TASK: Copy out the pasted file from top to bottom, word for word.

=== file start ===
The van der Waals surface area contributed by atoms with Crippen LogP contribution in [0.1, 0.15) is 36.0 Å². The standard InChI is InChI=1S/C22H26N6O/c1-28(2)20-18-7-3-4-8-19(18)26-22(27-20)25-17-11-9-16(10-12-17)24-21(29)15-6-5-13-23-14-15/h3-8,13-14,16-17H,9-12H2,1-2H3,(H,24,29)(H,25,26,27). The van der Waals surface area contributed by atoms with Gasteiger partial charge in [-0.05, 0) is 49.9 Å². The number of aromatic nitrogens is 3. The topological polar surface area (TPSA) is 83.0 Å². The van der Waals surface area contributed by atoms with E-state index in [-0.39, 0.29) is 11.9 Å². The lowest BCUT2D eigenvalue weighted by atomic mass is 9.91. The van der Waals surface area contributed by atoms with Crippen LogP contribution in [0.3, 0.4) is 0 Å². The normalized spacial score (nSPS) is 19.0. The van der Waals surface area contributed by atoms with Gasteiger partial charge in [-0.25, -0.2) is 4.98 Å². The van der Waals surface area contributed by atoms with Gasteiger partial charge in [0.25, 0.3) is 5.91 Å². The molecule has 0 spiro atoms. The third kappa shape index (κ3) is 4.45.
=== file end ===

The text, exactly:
The van der Waals surface area contributed by atoms with Crippen LogP contribution in [0.1, 0.15) is 36.0 Å². The standard InChI is InChI=1S/C22H26N6O/c1-28(2)20-18-7-3-4-8-19(18)26-22(27-20)25-17-11-9-16(10-12-17)24-21(29)15-6-5-13-23-14-15/h3-8,13-14,16-17H,9-12H2,1-2H3,(H,24,29)(H,25,26,27). The van der Waals surface area contributed by atoms with Gasteiger partial charge in [-0.05, 0) is 49.9 Å². The number of aromatic nitrogens is 3. The topological polar surface area (TPSA) is 83.0 Å². The van der Waals surface area contributed by atoms with E-state index in [-0.39, 0.29) is 11.9 Å². The lowest BCUT2D eigenvalue weighted by atomic mass is 9.91. The van der Waals surface area contributed by atoms with Crippen LogP contribution in [0.3, 0.4) is 0 Å². The normalized spacial score (nSPS) is 19.0. The van der Waals surface area contributed by atoms with Gasteiger partial charge in [-0.25, -0.2) is 4.98 Å². The van der Waals surface area contributed by atoms with Gasteiger partial charge in [0.25, 0.3) is 5.91 Å². The molecule has 0 spiro atoms. The third kappa shape index (κ3) is 4.45.